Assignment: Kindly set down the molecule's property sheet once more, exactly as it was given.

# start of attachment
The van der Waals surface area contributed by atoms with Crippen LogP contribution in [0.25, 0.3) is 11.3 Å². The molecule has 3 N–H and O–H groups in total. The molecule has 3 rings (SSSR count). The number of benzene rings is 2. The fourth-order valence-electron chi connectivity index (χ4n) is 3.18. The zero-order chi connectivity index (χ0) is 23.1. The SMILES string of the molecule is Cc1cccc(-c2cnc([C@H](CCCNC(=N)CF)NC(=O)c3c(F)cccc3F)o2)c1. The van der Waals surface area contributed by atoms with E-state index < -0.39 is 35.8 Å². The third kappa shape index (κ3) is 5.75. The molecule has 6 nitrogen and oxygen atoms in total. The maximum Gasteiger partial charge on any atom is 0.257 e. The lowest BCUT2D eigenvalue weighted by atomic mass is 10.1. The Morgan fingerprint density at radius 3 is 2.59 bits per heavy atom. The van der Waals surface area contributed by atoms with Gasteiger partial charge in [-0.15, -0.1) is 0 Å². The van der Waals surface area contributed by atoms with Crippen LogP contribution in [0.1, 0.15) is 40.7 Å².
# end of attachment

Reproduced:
The van der Waals surface area contributed by atoms with Crippen LogP contribution in [0.25, 0.3) is 11.3 Å². The molecule has 3 N–H and O–H groups in total. The molecule has 3 rings (SSSR count). The number of benzene rings is 2. The fourth-order valence-electron chi connectivity index (χ4n) is 3.18. The zero-order chi connectivity index (χ0) is 23.1. The SMILES string of the molecule is Cc1cccc(-c2cnc([C@H](CCCNC(=N)CF)NC(=O)c3c(F)cccc3F)o2)c1. The van der Waals surface area contributed by atoms with E-state index < -0.39 is 35.8 Å². The third kappa shape index (κ3) is 5.75. The molecule has 6 nitrogen and oxygen atoms in total. The maximum Gasteiger partial charge on any atom is 0.257 e. The lowest BCUT2D eigenvalue weighted by atomic mass is 10.1. The Morgan fingerprint density at radius 3 is 2.59 bits per heavy atom. The van der Waals surface area contributed by atoms with Gasteiger partial charge in [-0.15, -0.1) is 0 Å². The van der Waals surface area contributed by atoms with Crippen LogP contribution in [0.1, 0.15) is 40.7 Å².